Commodore 64 BASIC 40 print "Line 1" 30 print "Line 2" 20 print "Line 3" 10 print "Line 4"


PHP Abusing precedence... :-) !print "Line1\n". !print "Line2\n". !print "Line3\n". !print "Line4\n";


C Undefined behavior is the most exciting kind of behavior! f(){} main() { f(printf("Line 1\n"), printf("Line 2\n"), printf("Line 3\n"), printf("Line 4\n")); } Actual output may vary depending on your compiler, linker, operating system, and processor :)


Java Using reflection public class ReversePrint { public static void main(String[]a) { System.out.println("Line1"); System.out.println("Line2"); System.out.println("Line3"); System.out.println("Line4"); } static { try{ Field f=String.class.getDeclaredField("value"); f.setAccessible(...


C (and sort-of Python) New version, using a macro to fit the question format perfectly. Following Quincunx's comment, I added return to make it nicer. It also works in Python, but it prints in correct order. #define print"\n",printf( #define return"\n"))));} #define def main(){0? def main(): print "Line 1" print "Line 2" print "Line 3" ...


ES6 (using backwards mode ;) Wow, it looks like the designers of ECMAScript had some incredible foresight when they made backwards mode part of the spec: // activate backwards mode: 'use backwardsˈ; \* mode backwards in now *\ code of lines some ⧵\ \*code*\ "Line1" print \*code*\ \*code*\ "Line2" print \*code*\ \*code*\ "Line3" print \*code*\ \*code*\ "...


C main() { int i = 0; for(; i == 0; printf("Line 1\n")) for(; i == 0; printf("Line 2\n")) for(; i == 0; printf("Line 3\n")) for(; i == 0; printf("Line 4\n")) i = 1; }


Ruby print 'Line1' unless print 'Line2' unless print 'Line3' unless print 'Line4' Edit: Alternatively, def method_missing(meth,*) puts meth.to_s.sub('print'){} end printLine1( printLine2( printLine3( printLine4)))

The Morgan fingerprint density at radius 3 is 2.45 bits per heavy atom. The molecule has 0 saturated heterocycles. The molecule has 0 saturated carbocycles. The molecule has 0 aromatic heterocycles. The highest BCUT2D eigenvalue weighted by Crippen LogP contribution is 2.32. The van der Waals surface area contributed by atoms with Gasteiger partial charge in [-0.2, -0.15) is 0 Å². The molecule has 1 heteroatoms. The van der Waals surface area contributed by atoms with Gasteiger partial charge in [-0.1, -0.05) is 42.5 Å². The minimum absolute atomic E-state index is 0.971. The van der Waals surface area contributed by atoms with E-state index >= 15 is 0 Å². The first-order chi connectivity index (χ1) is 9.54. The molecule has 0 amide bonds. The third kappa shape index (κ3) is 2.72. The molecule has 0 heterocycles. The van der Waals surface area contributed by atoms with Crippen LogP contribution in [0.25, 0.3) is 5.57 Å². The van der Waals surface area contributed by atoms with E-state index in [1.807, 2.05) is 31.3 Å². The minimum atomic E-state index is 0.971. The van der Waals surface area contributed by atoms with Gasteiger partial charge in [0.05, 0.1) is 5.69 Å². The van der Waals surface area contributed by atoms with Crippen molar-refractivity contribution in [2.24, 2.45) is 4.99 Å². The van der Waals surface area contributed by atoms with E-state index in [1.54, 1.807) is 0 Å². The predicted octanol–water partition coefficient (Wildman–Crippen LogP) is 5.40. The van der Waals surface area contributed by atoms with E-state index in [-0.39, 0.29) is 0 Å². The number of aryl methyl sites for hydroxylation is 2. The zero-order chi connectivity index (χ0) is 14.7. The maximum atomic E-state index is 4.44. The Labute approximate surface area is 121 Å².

PHP I know, this is madness... goto d; a: print "Line1\n"; goto end; b: print "Line2\n"; goto a; c: print "Line3\n"; goto b; d: print "Line4\n"; goto c; end: exit;


Haskell This is almost idiomatic Haskell, as the program now looks like a right-to-left function composition. If the function wasn't print, but something that would return a (useful) value the operator declaration would be unnecessary and the code would be something you'd see in libraries. a << b = (const a =<< b) main = putStrLn "Line1" &...


Perl use threads; $a=threads->create(sub {sleep(5); print("Line1\n");}); $b=threads->create(sub {sleep(4); print("Line2\n");}); $c=threads->create(sub {sleep(3); print("Line3\n");}); $d=threads->create(sub {sleep(2); print("Line4\n");}); $a->join(); $b->join(); $c->join(); $d->join();


HTML + CSS <p>Line 1</p> <p>Line 2</p> <p>Line 3</p> <p>Line 4</p> CSS: body {margin-top:7em} p + p {margin-top:-4em} See jsFiddle. Edit: To conform to the rules better, here is a variant in XML, that actually uses print. <?xml version="1.0" encoding="UTF-8"?> <?xml-stylesheet href="style.css"?&...


We can get rid of a=1 by moving it into another scope: #include <iostream> main() { int a=0;if(0) const int a=1; const int b=2; const float c=0.5; std::cout << a/b-a*c; } This is I think 13 characters. Or better yet get a new a that also results in 0: #include <iostream> int main() { const int a=1; const int b=2; ...


Here, another try: class Foo { //static Foo foo = new Foo(); // you are not allowed using this approach //static readonly Foo foo = new Foo(); // you are not allowed using this approach Foo foo = new Foo(); MWAHAHAHA, THIS LINE GIVES A COMPILE ERROR! NO STACKOVERFLOW EXCEPTION ANYMORE! LOL } class Program { static void Main(string[] args)...


C++ This is trivial using the right tools. #include <iostream> using namespace std; class Obj { public: int state; Obj& operator= (Obj& foo) { foo.state++; this->state = foo.state - 2; return *this; } }; int main() { Obj a, b, c, d; a.state = 3; b.state = 4; cout << a.state << " " <...